There is also equivalent support for businesses but for a much shorter period. This is also welcome – businesses do need support if we are to avoid wide-spread closures which would be highly damaging to the economy, and where businesses have high costs they tend to pass these on to their customers which would drive inflation and the cost of living crisis. But this measure will be hugely expensive, so limiting this broad-brush support to this winter, and then delivering more targeted support makes sense.
I support the plans to boost domestic oil and gas production, including the lifting of the moratorium on shale gas. I do question whether flowing gas within 6 months is realistic, and if so whether such flows would be meaningful.
A contact recently reached out to me suggesting that onshore conventional production could have more potential than fracking – we already have a limited amount of conventional onshore production for example at Wytch Farm in Dorset which has been operating since the 1980s and is licenced to continue producing oil until 2037. I encourage the Government to also consider this option. While increased domestic production will not reduce the global gas prices to which we are exposed, the increased income to the Treasury through taxes and royalites on this production will help fund this support scheme.
The plans to negotiate long-term supply contracts are encouraging, but it is important that these are firm contracts. We already have long-term gas supply agreements with Qatar, but since the Qataris have diversion rights, these do not guarantee gas deliveries to the UK. The new contracts need to be firm, with fixed prices, over a variety of tenors, and they should be negotiated with a range of buyers to diversify supplies and minimise risks. Of course, this depends on sellers being willing to enter into deals on this basis, and it may mean locking in a higher price, but this premuim should be viewed as the cost of both energy security and price certainty.
The commitment for more nuclear power is also very positive. Unlike the targets in the Energy Security Strategy, this is a firm commitment to meet a quarter of energy demand with nuclear by 2050 (although in its description of the new plans, the Government website still refers to “up to” 24 GW nuclear by 2050 – we need to stop with these non-targets and set clear minimum goals).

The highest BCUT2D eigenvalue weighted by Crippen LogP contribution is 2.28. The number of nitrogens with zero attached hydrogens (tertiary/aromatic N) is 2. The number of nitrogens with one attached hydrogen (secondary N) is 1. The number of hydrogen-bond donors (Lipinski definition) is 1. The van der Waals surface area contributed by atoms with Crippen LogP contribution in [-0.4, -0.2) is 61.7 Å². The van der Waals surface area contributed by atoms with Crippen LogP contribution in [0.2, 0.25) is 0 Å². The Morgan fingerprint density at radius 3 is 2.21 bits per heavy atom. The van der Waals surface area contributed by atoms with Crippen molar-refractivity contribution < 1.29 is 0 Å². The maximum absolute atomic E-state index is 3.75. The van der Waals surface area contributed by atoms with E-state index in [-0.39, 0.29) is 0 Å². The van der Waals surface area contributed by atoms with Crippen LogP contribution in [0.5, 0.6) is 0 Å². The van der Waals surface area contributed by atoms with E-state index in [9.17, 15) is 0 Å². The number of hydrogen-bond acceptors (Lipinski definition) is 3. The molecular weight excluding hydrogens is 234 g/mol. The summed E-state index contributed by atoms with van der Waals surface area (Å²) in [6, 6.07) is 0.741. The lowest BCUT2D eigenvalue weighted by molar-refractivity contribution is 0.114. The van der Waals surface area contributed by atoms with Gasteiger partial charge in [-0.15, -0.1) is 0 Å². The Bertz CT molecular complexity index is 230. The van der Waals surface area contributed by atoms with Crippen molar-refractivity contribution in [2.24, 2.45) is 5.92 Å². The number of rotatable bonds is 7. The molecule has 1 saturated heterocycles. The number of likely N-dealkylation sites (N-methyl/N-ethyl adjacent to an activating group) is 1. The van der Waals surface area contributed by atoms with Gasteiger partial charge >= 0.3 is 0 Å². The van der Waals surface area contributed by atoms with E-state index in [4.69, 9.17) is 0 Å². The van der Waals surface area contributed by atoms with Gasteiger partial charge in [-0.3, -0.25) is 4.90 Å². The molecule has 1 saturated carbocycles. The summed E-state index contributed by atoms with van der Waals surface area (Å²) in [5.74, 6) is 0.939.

The other commitment – to becoming a net energy exporter by 2040 is very interesting. For most of the period between 1981 and 2004 the UK was a net exporter of energy due to its North Sea oil and gas production, but since the beginning of this centurydeclining domestic production saw an increasing need for imports.
It is very unlikely that the 2040 target will be achieved through hydrocarbon exports. It is more likely that as demand for oil and gas falls through the electrification of heating and transport, Britain will try to meet as much of its remaining hydrocarbon needs from domestic production, while exporting surplus wind power. This is a credible strategy but it will likely need more electricity network infrastructure to be delivered, both in terms of domestic transmission capacity, and cross-border interconnectors. It is also likely to need more energy storage to be deployed, possibly in the form of hydrogen, with excess wind generation being converted to hydrogen for later use (in fact, methane can also be made synthetically using surplus wind power, which could be an option if a hydrogen economy fails to emerge).
The big missing piece is on reducing heat losses from homes. This is an important price of the puzzle, which should not be ignored.
With its Energy Price Guarantee the Government is gambling that the cost of the scheme will both reduce the hardships faced by households, and avoid the collapse of many businesses. It should also avoid the costs which could have arisen should schools have been forced to reduce their hours of opening, requiring parents to either find childcare or cut back on work, while increasing the need for home energy use. Undoubtedly the costs of the scheme will be extremely high, but the costs of not acting would have been high as well. I can sympathise with an argument that Government borrowing to prevent the collapse of large numbers of businesses could be worth the cost.
I am encouraged by the renewed focus on energy security and affordability and hope this marks the start of a policy re-set, with the energy trilemma at its heart, delivering secure, affordable and sustainable energy while ensuring that we are much less vulnerable to external shocks. Time will tell…